How Can Companies Boost Organizational Data Literacy? Demystify the Data by Democratizing the Data.

Companies must work to demystify analytics in order to boost data literacy as more employees start to engage with data on a regular basis.

In the span of just two decades, data has become a pivotal part of nearly every aspect of organizational decision-making. From sales leaders to HR professionals to, perhaps most directly, marketers, professionals occupying a wide variety of roles and industries can benefit from integrating data-driven insights into their work.

As such, it’s incumbent upon companies to find ways to help each and every one of their employees become comfortable handling — and, better yet, experimenting with — the data that pertains to their day-to-day operations.

Achieving this is less about teaching salespeople and marketers to use Tableau than facilitating their use of data in a way that allows them to level-up their strategic decision-making — on both an individual and organization-wide scale. This, ultimately, forms the foundation of a “data literate” organization, one capable of leveraging data as a meaningful differentiator in the increasingly crowded, increasingly noisy corporate world.

Jumping in the Deep End

Especially for larger, more siloed organizations, fostering data literacy begins with making a concerted effort to democratize data. Generally speaking, much of the struggle stems not from innumerate employees’ misinterpretations of data, but from the organizational mythology that data is for data experts’ eyes only.

Indeed, general reluctance to engage with data is often a defense mechanism with respect to the fear of the unknown more than some deep-seated disinterest in the upside of analytics. Realistically, data analytics is still something of an emerging practice, and a surprising number of professionals still harbor the misguided belief that analytics is — and should be — the exclusive purview of quants and data scientists.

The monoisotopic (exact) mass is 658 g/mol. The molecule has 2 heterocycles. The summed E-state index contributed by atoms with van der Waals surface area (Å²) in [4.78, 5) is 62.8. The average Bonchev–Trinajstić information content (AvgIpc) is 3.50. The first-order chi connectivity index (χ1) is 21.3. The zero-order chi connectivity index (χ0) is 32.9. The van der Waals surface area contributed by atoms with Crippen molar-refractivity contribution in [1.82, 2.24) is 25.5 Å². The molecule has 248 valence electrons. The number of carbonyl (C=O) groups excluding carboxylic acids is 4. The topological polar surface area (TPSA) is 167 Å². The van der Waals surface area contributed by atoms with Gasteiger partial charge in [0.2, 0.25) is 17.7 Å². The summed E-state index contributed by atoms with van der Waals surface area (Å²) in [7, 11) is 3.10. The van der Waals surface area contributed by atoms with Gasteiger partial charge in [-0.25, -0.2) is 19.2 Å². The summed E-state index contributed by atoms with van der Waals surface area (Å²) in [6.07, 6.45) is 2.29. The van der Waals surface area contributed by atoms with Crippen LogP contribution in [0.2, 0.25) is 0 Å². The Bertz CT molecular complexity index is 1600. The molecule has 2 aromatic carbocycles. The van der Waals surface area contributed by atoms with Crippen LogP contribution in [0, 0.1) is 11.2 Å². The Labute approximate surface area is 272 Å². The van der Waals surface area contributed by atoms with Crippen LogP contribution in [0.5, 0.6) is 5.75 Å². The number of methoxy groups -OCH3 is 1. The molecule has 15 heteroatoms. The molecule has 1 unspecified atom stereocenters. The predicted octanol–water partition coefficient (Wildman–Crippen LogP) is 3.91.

The easiest way to disabuse everyday employees of this belief is to put data directly into their hands. Once people have access to data (and intuitive tools with which to decipher and manipulate it), the mystery fades away, and data becomes just another mechanism with which to produce better results. Granted, it may take some time for these results to manifest, but there is absolutely no harm — and in fact, a great deal of benefit — in enabling employees to develop data literacy through a process of (strategically directed) trial-and-error.

In my experience, it usually makes the most sense to center this process around the development of key business questions (KBQs). While analytics experts are the only employees with the requisite expertise to lead the KBQ creation process, organizations should actively encourage as many of their employees as possible — data literate or not — to contribute to the process in some way, shape, or form.

For instance, once an organization has clearly defined the purpose of a new project, it should funnel its data into the hands of analysts and non-analysts alike, empowering everyone to experiment with it in accordance with their unique competencies. In addition to ensuring that stakeholders across the organization share a mutual understanding of both the facts themselves and their import, this open, collaborative experimentation authorizes employees to pose new, outside-the-box KBQs. Sometimes these questions will end up being analytically untenable — that is, mere curiosities or pipe dreams — but on occasion, they will open analysts’ eyes to a novel approach to which they’d been blinded by force of best practice.

The Value of Cross-Expertise Input

While experienced data scientists will always be the ones responsible for the most advanced analyses and development of sophisticated predictive models, it can be helpful — if not critical — for them to actively receive periodic input from colleagues who might not be formally trained, but who are data literate enough to ask the right questions. In truth, it’s remarkably easy for data professionals to find evidence of a job well done in the seamless execution of a highly complex analysis, and a pair of fresh eyes can go a long way toward aiming an analytics program in the right direction.

Because ultimately the goal of data analytics must always be to produce real, tangible business value. Analytics is not an end, but a means, and ensuring these means are wielded effectively takes a team effort. More often than not, unlocking this effort is a matter of creating an organization-wide “culture of analytics enablement” in which the value of data is not only recognized and supported, but sprinkled throughout the organization’s core processes.

By committing to this kind of culture, by encouraging employees to “get their hands dirty” regardless of their background, organizations can lay the groundwork for an end-to-end data-driven apparatus that will distinguish them from their competition for many years to come.

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